3 min Devices

Google launches Android Q beta with better privacy control

Google launches Android Q beta with better privacy control

Google has released the first beta version of Android Q for developers. The software is currently only available for all generations of Pixel smartphones. At the moment, the innovations are mostly under the hood, but we are already getting a first look at the direction Google wants to go with Android Q.

This gives you more control over app location access, thanks to a new privacy setting. You can define per app to restrict location access only when the application is in use. This provides a more sophisticated control than the current system, where you can only permanently turn location access on or off. Access to photos, videos, audio and other downloaded files on a device is also subject to new restrictions.

In the same line, Google also blocks access to non-editable identifiers, such as the IMEI number or MAC address. Advertisers dare to use this to identify you or your device. This is no longer possible in Android Q, so you can better protect yourself against such tracking.

The Android Runtime (ART) can compile parts of an app from Android Q in advance, so that the application starts up faster. According to Google, this means that YouTube and Keep open 21 percent faster than on the current Android Pie. Now that 3D Face Lock is also available on Android devices, it is added in Android Q as a system-level security method, allowing you to use secure apps such as payment applications.

Enhanced interface

Earlier we wrote that Google adds a system-wide dark mode in Android Q. This is still hidden for the time being, but XDA Developers has a step-by-step plan to activate the feature.

In addition, Android Q also offers better support for foldable smartphones, as Google announced in November last year. The native support means that developers can have their applications modified in a standardized way when you fold the phone. These include scaling apps in split-screen mode and pausing apps in the background (when you close the screen). Early this year we saw the first foldable smartphones, including the introduction of the Samsung Galaxy Fold and Huawei Mate X.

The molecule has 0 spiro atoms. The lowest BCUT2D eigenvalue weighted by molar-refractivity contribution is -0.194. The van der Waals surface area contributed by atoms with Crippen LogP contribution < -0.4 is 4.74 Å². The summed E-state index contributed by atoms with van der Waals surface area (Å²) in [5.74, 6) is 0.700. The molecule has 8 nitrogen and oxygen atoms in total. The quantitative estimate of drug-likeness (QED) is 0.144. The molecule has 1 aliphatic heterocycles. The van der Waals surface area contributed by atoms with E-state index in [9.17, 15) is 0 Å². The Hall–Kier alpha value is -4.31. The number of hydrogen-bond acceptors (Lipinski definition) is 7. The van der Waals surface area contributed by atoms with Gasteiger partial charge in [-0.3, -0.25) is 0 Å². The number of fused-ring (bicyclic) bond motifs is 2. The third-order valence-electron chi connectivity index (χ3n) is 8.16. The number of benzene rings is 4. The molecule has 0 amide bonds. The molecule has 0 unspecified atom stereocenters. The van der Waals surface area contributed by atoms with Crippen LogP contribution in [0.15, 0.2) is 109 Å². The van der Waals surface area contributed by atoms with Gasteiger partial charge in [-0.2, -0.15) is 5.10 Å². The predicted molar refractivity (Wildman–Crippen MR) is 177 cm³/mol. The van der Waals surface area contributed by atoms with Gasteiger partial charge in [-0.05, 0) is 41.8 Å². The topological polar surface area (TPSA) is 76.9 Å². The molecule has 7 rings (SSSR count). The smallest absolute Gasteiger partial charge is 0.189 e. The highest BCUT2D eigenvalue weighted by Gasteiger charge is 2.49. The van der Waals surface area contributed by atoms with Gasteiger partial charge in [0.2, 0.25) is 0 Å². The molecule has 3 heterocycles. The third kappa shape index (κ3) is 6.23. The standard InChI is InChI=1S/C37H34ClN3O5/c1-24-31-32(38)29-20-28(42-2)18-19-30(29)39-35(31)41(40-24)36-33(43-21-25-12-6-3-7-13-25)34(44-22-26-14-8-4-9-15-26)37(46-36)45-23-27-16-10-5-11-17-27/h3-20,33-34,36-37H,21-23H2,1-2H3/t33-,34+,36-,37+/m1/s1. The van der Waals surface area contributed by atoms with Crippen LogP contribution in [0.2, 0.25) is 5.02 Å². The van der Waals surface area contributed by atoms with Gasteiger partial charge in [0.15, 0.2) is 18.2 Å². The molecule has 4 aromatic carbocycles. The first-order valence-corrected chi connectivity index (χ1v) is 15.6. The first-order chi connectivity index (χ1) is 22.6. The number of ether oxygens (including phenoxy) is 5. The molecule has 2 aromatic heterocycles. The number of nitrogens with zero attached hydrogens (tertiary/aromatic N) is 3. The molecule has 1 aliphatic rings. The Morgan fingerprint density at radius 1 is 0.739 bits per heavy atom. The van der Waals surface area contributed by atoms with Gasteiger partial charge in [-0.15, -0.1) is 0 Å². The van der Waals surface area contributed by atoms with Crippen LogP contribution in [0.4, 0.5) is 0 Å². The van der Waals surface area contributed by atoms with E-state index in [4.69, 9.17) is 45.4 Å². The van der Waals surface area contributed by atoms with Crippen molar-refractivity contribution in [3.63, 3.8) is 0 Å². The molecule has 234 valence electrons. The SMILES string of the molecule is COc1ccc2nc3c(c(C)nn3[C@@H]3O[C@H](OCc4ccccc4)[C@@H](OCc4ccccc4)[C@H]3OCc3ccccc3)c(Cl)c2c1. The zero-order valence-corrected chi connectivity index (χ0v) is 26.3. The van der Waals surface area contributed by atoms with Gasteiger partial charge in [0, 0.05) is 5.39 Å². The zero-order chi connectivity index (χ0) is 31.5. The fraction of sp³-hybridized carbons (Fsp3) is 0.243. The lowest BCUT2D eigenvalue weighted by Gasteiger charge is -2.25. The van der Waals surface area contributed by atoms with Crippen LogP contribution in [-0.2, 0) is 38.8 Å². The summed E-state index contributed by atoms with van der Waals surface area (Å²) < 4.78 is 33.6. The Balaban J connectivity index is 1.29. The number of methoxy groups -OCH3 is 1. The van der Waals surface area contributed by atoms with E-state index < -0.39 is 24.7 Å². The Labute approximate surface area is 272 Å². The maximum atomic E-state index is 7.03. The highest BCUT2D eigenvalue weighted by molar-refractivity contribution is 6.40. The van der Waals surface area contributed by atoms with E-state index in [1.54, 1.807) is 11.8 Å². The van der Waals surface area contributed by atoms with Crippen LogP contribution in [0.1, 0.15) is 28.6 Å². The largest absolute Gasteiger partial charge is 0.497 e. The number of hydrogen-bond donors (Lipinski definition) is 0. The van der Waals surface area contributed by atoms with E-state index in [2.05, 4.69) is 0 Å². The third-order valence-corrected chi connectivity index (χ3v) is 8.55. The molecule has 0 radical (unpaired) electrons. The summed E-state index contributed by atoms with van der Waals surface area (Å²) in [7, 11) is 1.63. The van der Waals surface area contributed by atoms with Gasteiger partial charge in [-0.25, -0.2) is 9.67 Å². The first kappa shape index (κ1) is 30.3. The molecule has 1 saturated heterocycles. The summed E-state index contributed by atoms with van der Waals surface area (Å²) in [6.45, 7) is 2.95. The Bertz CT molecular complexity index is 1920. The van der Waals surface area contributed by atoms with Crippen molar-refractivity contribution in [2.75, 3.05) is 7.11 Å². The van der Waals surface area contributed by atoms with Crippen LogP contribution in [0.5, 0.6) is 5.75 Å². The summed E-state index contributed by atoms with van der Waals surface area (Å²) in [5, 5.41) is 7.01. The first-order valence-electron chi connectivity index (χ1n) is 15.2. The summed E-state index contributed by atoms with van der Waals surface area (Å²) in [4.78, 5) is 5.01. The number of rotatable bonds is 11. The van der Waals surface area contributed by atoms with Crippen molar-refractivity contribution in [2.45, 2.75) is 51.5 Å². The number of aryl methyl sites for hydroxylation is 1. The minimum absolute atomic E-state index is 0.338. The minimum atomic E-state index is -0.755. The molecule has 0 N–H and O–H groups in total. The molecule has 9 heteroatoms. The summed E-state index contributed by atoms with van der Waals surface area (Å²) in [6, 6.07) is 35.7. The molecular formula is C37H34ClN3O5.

Also the partition is improved. This often takes a long time to fully load. Developers can use Android Q to indicate in advance how their applications deal with sharing. Instead of having to rebuild the display with all available options, it can be loaded immediately, which makes the user experience a lot better.

The user experience is also improved for applications that use the bluetooth, WiFi or NFC settings. Think of an app to set up a bluetooth speaker or to incorporate a smart socket into the Wi-Fi network. At this moment you have to leave the app during the configuration process to connect to bluetooth or wifi. From Android Q this can be done via a pop-up screen that appears on the application.

Dynamic Depth

A last interesting novelty for developers, is the addition of Dynamic Depth. This is a standardized way to store photos with depth information, so external apps can get started adding specialized blur and bokeh, provided the smartphone supports it. Google also supports the AV1 video codec from Android Q, which improves the quality of video streaming at a lower bandwidth.

This first version of Android Q is far from final. In the coming weeks and months we expect to have several iterations of the preview, ahead of a public launch in the autumn. Also, the dessert name that will be assigned to the update is not yet known. Google usually holds that surprise for its developer conference I/O in May.

This news article was automatically translated from Dutch to give Techzine.eu a head start. All news articles after September 1, 2019 are written in native English and NOT translated. All our background stories are written in native English as well. For more information read our launch article.